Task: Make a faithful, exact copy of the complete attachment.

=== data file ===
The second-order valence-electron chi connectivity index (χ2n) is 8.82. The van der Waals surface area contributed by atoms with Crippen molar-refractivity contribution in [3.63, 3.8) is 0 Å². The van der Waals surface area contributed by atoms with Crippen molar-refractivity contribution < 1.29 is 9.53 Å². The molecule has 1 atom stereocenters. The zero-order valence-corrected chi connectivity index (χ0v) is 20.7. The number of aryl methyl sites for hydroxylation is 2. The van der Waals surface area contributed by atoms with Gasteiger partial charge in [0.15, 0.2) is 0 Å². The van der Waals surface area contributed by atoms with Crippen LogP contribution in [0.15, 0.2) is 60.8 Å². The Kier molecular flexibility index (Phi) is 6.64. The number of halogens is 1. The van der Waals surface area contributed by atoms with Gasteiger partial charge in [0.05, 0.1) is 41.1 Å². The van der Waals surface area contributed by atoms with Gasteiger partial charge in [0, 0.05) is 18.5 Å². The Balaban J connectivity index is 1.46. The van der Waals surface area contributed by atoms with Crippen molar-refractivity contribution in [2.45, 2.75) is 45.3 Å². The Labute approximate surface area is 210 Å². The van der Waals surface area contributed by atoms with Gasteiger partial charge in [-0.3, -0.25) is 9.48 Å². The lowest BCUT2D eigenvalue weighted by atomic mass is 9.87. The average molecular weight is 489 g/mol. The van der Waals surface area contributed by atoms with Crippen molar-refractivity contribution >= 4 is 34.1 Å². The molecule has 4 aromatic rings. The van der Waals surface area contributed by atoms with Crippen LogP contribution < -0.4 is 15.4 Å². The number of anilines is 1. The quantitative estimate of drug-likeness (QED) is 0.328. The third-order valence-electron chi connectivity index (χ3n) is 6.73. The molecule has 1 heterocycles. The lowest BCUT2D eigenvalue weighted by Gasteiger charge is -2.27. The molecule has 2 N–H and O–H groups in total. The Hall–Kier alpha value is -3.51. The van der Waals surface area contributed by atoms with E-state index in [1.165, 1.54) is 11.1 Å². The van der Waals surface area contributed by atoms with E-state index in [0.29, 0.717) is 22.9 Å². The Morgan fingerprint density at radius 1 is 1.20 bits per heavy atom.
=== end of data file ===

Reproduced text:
The second-order valence-electron chi connectivity index (χ2n) is 8.82. The van der Waals surface area contributed by atoms with Crippen molar-refractivity contribution in [3.63, 3.8) is 0 Å². The van der Waals surface area contributed by atoms with Crippen molar-refractivity contribution < 1.29 is 9.53 Å². The molecule has 1 atom stereocenters. The zero-order valence-corrected chi connectivity index (χ0v) is 20.7. The number of aryl methyl sites for hydroxylation is 2. The van der Waals surface area contributed by atoms with Gasteiger partial charge in [0.15, 0.2) is 0 Å². The van der Waals surface area contributed by atoms with Crippen LogP contribution in [0.15, 0.2) is 60.8 Å². The Kier molecular flexibility index (Phi) is 6.64. The number of halogens is 1. The van der Waals surface area contributed by atoms with Gasteiger partial charge in [0.05, 0.1) is 41.1 Å². The van der Waals surface area contributed by atoms with Gasteiger partial charge in [0, 0.05) is 18.5 Å². The Balaban J connectivity index is 1.46. The van der Waals surface area contributed by atoms with Crippen molar-refractivity contribution in [2.45, 2.75) is 45.3 Å². The Labute approximate surface area is 210 Å². The van der Waals surface area contributed by atoms with Gasteiger partial charge in [-0.3, -0.25) is 9.48 Å². The lowest BCUT2D eigenvalue weighted by atomic mass is 9.87. The average molecular weight is 489 g/mol. The van der Waals surface area contributed by atoms with Crippen molar-refractivity contribution >= 4 is 34.1 Å². The molecule has 4 aromatic rings. The van der Waals surface area contributed by atoms with Crippen LogP contribution < -0.4 is 15.4 Å². The number of anilines is 1. The quantitative estimate of drug-likeness (QED) is 0.328. The third-order valence-electron chi connectivity index (χ3n) is 6.73. The molecule has 1 heterocycles. The lowest BCUT2D eigenvalue weighted by Gasteiger charge is -2.27. The molecule has 2 N–H and O–H groups in total. The Hall–Kier alpha value is -3.51. The van der Waals surface area contributed by atoms with E-state index in [1.165, 1.54) is 11.1 Å². The van der Waals surface area contributed by atoms with E-state index in [0.29, 0.717) is 22.9 Å². The Morgan fingerprint density at radius 1 is 1.20 bits per heavy atom.